Being the most famous painting in the world—which isn’t the same thing as being the greatest painting in the world (the greatest painting in the world would be Rembrandt’s Woman Wading in a Stream or Van Eyck’s Man in a Red Turban or maybe Velazquez’s Rokeby Venus)—Mona has been interpreted up one side and down the other to the point that now most of these interpretations have started to say as much about the interpreter as the interpreted.

Dr. Lillian Schwartz of Bell Labs sees Mona as a self-portrait—that is, Leonardo in a dress. Freud sees her as—what else?—a representation of lust for one’s mother. Walter Pater sees her as the mythic embodiment of the eternal feminine. When I look at Mona I see other things (exactly what depends on how hard I’m trying) but invariably when I look at her I see a reference to Mary Egar.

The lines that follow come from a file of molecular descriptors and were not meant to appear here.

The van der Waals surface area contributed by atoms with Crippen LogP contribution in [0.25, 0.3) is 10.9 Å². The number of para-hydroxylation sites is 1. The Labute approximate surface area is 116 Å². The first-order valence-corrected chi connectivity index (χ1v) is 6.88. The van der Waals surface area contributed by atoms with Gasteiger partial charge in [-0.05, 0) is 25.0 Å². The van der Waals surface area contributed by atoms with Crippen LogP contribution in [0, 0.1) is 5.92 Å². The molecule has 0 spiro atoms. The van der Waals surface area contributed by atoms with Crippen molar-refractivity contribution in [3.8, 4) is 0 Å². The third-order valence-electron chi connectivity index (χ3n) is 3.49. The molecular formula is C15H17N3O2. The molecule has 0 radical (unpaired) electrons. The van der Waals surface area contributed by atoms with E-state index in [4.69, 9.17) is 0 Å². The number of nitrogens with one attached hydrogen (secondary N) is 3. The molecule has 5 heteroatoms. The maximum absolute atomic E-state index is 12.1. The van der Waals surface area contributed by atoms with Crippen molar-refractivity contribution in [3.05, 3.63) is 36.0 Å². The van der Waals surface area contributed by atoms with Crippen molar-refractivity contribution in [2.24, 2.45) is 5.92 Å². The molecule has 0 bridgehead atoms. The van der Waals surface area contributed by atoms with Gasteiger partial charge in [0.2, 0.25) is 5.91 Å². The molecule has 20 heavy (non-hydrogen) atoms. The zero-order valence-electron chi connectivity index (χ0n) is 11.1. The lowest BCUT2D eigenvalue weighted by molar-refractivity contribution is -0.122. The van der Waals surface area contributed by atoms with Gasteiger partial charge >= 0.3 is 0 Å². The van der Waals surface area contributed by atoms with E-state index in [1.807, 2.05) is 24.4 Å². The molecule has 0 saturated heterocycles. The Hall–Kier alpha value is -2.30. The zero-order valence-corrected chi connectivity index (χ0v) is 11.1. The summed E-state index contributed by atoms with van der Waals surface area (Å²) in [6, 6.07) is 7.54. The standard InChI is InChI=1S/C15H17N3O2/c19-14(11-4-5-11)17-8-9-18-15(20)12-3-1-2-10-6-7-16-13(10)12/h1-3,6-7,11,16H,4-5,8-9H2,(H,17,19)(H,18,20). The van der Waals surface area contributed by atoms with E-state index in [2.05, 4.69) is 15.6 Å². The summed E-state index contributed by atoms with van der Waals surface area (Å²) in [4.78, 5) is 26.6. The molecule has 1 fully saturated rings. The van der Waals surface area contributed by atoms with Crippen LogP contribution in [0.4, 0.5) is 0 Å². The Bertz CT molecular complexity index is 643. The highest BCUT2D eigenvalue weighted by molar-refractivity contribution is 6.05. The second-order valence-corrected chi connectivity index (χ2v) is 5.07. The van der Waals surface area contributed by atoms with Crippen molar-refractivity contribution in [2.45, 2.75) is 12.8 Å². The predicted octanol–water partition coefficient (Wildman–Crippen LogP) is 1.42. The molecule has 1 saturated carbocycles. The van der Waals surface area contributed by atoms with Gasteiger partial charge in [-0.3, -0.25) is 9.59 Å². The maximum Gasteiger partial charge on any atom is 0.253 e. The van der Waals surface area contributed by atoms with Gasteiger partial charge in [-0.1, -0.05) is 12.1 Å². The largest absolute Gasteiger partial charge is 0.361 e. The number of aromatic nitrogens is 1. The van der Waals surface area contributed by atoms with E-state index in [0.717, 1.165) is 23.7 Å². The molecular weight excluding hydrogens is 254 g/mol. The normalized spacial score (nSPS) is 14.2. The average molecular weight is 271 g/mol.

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Mary was the woman who took care of my sister and me after school while my parents were out earning vacation-home money. It isn’t a physical resemblance that has me associating these two, but what I guess you’d call a spiritual one. They have similar airs of quiet goodness. When I think of Mary—which I do almost every time I see a picture of Mona—I think of tomatoes (which for some reason we seemed to have at every meal), Chihuahuas (there were four), and a gentleness that surpasseth all understanding.

This latest study isn’t really about art—it’s about computers and the coming wonders of the technopolis. (One of the things they hope to do with this program is develop a computer that adjusts its responses to the user’s mood. It would be a nerd’s dream come true—a laptop that understands you.)